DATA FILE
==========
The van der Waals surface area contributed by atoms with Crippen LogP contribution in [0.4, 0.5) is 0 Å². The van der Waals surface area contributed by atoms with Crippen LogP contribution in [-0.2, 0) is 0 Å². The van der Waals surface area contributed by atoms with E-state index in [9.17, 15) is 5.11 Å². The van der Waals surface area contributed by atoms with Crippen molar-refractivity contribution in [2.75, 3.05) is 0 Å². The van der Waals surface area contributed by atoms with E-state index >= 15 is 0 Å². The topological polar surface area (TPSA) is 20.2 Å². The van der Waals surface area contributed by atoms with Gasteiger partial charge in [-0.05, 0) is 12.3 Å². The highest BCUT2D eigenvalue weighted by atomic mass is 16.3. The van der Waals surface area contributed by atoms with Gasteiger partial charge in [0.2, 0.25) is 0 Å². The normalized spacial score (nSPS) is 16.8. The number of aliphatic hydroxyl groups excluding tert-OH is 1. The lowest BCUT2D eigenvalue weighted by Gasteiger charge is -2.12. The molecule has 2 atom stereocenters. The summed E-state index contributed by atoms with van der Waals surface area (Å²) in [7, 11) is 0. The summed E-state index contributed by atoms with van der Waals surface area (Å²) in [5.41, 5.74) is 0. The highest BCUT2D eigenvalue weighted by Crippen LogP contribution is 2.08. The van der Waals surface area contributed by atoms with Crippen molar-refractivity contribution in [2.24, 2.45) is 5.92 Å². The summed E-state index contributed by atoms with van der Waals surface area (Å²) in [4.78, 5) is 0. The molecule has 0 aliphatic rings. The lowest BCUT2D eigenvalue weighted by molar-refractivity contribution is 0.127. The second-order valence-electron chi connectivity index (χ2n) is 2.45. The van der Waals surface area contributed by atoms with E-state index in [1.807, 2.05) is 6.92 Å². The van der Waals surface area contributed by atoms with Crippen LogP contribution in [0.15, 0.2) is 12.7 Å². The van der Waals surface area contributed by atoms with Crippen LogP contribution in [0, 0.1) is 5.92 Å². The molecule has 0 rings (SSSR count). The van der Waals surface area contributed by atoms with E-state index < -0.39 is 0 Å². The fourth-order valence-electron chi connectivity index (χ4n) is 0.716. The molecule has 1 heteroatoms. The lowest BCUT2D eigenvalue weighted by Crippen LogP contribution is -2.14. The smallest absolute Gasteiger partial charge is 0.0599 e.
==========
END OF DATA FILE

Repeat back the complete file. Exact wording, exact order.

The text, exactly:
The van der Waals surface area contributed by atoms with Crippen LogP contribution in [0.4, 0.5) is 0 Å². The van der Waals surface area contributed by atoms with Crippen LogP contribution in [-0.2, 0) is 0 Å². The van der Waals surface area contributed by atoms with E-state index in [9.17, 15) is 5.11 Å². The van der Waals surface area contributed by atoms with Crippen molar-refractivity contribution in [2.75, 3.05) is 0 Å². The van der Waals surface area contributed by atoms with E-state index >= 15 is 0 Å². The topological polar surface area (TPSA) is 20.2 Å². The van der Waals surface area contributed by atoms with Gasteiger partial charge in [-0.05, 0) is 12.3 Å². The highest BCUT2D eigenvalue weighted by atomic mass is 16.3. The van der Waals surface area contributed by atoms with Gasteiger partial charge in [0.2, 0.25) is 0 Å². The normalized spacial score (nSPS) is 16.8. The number of aliphatic hydroxyl groups excluding tert-OH is 1. The lowest BCUT2D eigenvalue weighted by Gasteiger charge is -2.12. The molecule has 2 atom stereocenters. The summed E-state index contributed by atoms with van der Waals surface area (Å²) in [7, 11) is 0. The summed E-state index contributed by atoms with van der Waals surface area (Å²) in [5.41, 5.74) is 0. The highest BCUT2D eigenvalue weighted by Crippen LogP contribution is 2.08. The van der Waals surface area contributed by atoms with Crippen molar-refractivity contribution in [2.24, 2.45) is 5.92 Å². The summed E-state index contributed by atoms with van der Waals surface area (Å²) in [4.78, 5) is 0. The molecule has 0 aliphatic rings. The lowest BCUT2D eigenvalue weighted by molar-refractivity contribution is 0.127. The second-order valence-electron chi connectivity index (χ2n) is 2.45. The van der Waals surface area contributed by atoms with E-state index in [1.807, 2.05) is 6.92 Å². The van der Waals surface area contributed by atoms with Crippen LogP contribution in [0.15, 0.2) is 12.7 Å². The van der Waals surface area contributed by atoms with Crippen LogP contribution in [0, 0.1) is 5.92 Å². The molecule has 0 rings (SSSR count). The van der Waals surface area contributed by atoms with E-state index < -0.39 is 0 Å². The fourth-order valence-electron chi connectivity index (χ4n) is 0.716. The molecule has 1 heteroatoms. The lowest BCUT2D eigenvalue weighted by Crippen LogP contribution is -2.14. The smallest absolute Gasteiger partial charge is 0.0599 e.